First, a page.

1. > If I post a price of $50 and you offer $5, I’m automatically dismissing your offer without a thought.

            Then you’ll never get it sold. There’s the lemon market effect, where people assume normal priced items are basically broken and you’re trying to cheat them with junk, so they either won’t bid you or they’ll try to haggle down to some ridiculously low price. The moment you double or triple the price, people get interested and you start to get real offers.

          2. I can’t say I’ve been on the selling end of this equation, but I know the things I buy generally appear as if the split between the very cheapest and the slightly-better options is much less than 10x the price. More like a tenth, often. Except for the ones where the market’s not really converging on a price – things where there’s not lots of well-connected buyers nor lots of well-connected sellers.

            The volumes moved might be pretty different, but for the reasons I stated it’d be a nightmare to me to deal with selling to a tire kicker, and if I start around 2-3x the real price and end at the real price of 50, then the buyer is almost definitely a tire kicker because the typical path for that would have them offering way less than the list price to start off. Still, you may be right that I’ll never sell it that way.

        2. If someone asks for a sum of $500, I would resign and no longer bother with that person.
          Because, from my point of view, that someone seems to be either out of his mind or not ready for diplomacy. Offering a lower price here might even result in an argument, which isn’t worth it. I would rather avoid that and just silently ignore the item on sale.

          1. Then never do business in the construction industry. The list prices can be absolutely bonkers, but when you walk in and place an order for, let’s say ten boxes of screws, you instantly get an 80% discount.

          2. >I would resign and no longer bother with that person.

            That’s the point. No tire kickers. There’s enough people already who know what the thing is really worth to bother dealing with people trying to haggle down from the normal price.

  2. The moniker “pocket phonograph” promptly reminded me of the Sound Burger/Mister Disc (later revived ba Audio Technica), a folding bar containing the drive motor and a tone arm extending at the side onto the disc.

  3. > If aliens visited the Earth, they might find our obsession with music hard to fathom.

    I, for one, would welcome our alien overlords if it meant I didn’t have to encounter so much music.

    Right now I’m on phone listening to generic music interspersed with “your call is important to us” while I hold (only 37 more minutes). If I’m outdoors I there’s a steady stream of douchbags driving by blasting bass from their spoiler-equipped Honda Civics. The nearby Mexican construction workers blast their mariachi music starting before dawn. I can’t seem to distance myself from music, especially Other People’s Music and I long for some silence.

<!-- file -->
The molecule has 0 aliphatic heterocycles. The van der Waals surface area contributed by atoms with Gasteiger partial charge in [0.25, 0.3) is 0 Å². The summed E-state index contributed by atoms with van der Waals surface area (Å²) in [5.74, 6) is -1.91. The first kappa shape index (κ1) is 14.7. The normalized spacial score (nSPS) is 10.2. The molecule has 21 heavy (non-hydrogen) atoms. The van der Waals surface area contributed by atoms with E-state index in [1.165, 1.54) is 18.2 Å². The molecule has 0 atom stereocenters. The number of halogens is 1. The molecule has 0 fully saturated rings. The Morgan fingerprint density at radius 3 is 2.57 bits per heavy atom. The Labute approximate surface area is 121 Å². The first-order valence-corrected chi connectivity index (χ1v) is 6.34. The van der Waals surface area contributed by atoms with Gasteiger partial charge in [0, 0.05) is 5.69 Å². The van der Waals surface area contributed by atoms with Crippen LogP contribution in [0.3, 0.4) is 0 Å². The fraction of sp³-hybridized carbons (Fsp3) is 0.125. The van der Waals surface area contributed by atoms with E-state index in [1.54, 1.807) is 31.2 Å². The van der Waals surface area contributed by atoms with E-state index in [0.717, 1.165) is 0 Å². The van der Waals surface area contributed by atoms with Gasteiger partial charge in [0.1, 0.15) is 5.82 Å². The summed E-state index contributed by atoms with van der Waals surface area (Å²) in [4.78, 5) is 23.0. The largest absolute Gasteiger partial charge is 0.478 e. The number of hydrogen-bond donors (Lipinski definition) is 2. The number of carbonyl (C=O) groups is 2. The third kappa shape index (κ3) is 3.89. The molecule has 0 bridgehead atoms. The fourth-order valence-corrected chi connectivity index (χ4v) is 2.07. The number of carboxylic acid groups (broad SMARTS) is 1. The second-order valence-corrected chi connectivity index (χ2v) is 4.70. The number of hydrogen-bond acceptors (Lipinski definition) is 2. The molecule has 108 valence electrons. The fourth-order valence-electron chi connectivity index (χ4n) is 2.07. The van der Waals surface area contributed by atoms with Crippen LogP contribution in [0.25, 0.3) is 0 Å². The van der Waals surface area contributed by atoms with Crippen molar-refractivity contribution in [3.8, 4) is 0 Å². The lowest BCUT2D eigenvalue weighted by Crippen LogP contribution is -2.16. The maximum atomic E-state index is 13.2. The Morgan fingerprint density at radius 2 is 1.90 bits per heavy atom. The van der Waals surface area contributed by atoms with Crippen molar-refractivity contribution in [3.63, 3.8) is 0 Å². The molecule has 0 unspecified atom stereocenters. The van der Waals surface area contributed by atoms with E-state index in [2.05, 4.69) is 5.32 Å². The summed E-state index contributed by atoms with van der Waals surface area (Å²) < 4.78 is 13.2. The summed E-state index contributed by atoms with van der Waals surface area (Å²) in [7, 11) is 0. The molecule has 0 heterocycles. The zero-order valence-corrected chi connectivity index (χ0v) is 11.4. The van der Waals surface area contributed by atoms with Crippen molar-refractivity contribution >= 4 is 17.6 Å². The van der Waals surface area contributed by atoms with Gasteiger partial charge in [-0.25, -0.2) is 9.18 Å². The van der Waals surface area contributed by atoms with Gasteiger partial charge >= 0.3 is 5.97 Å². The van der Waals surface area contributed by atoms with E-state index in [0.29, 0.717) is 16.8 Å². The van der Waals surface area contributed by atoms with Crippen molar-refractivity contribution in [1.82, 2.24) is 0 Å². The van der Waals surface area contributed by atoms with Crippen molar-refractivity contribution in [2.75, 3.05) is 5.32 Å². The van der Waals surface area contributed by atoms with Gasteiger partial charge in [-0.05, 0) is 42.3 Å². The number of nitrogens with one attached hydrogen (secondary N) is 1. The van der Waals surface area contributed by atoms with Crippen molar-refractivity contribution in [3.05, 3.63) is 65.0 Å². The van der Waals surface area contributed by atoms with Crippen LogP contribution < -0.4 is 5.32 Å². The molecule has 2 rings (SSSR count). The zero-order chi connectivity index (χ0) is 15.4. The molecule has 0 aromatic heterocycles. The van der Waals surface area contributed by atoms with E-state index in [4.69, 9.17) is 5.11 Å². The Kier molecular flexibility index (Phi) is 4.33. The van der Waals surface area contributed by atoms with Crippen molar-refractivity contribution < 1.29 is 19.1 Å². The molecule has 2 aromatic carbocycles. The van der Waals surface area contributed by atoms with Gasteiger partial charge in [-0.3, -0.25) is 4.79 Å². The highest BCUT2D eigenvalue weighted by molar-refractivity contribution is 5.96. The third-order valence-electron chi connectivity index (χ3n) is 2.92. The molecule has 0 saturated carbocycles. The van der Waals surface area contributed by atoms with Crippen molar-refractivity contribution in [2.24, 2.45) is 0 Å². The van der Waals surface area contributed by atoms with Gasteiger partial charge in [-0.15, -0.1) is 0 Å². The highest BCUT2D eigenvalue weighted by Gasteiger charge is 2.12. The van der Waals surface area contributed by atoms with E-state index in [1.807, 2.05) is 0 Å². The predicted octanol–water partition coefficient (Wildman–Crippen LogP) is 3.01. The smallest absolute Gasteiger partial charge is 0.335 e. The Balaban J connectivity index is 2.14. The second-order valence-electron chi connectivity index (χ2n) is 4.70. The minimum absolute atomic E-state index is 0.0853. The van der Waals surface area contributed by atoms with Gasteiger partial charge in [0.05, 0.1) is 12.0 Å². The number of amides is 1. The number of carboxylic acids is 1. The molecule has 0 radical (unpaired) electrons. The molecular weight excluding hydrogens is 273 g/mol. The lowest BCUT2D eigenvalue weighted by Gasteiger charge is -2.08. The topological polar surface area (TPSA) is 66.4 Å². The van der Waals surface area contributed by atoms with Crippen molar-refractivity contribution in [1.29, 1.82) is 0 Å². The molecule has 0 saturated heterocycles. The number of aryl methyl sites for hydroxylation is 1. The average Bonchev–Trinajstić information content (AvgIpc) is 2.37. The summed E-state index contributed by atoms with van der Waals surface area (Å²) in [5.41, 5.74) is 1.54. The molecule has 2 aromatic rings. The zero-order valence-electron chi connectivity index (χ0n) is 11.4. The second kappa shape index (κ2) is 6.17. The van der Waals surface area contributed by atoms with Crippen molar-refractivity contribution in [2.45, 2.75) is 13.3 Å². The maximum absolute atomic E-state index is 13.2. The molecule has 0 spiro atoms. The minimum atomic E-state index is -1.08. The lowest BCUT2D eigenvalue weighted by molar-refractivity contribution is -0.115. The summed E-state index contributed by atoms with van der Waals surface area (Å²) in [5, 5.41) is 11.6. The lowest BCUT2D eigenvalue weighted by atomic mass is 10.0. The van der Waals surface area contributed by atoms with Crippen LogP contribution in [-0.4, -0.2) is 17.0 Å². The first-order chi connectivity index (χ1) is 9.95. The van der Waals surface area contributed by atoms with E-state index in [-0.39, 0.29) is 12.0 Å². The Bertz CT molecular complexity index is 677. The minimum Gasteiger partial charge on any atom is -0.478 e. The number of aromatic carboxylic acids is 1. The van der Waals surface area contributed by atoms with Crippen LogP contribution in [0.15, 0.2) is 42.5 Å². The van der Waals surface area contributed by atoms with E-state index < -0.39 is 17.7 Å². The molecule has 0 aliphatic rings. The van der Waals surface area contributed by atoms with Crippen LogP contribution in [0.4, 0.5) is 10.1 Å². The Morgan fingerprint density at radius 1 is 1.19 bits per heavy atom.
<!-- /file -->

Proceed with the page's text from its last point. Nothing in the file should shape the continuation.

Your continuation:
1. Hey, I agree that people’s music shouldn’t be so loud that everyone around is forced to share their preference. I can’t support the ones blasting music in a car unnecessarily, or in a shared location without consent. I would like if the call music was low volume, just so that you can tell the call has not dropped and the person I’m waiting for hasn’t picked up. I even understand wanting silence or at least quiet, and am lucky to be mostly able to get it when i want.

      But not having access to an inoffensive background noise, whether music or otherwise, is just as potentially uncomfortable to most people. A lot of us turn music on for the purpose of covering up less pleasant background noises, as well as making it so that the small noises we make can go unnoticed to avoid distracting others. The sound of rain, wind, a fan, and such are familiar non-musical options. Would you really rather listen to the sound of sniffles, coughs, typing, squeaking chairs, etc in an office? Or a screaming baby and arguing couple three doors down at home? No, of course not, if you’re most people. You’d rather pick something you can tolerate, which may not be the same as everyone else, and just hear that thing instead.

      1. “…the ones blasting music in a car unnecessarily” I’ve never encountered, and cannot imagine, a situation wherein (pseudo-) music was being broadcast into neighboring vehicles by necessity. Wondering what conditions or situation could possibly require one to blast the ker-THUMP ker-THUMP ker-THUMP of “entertainment” from one’s vehicle and into every other vehicle in a half-kilometer radius.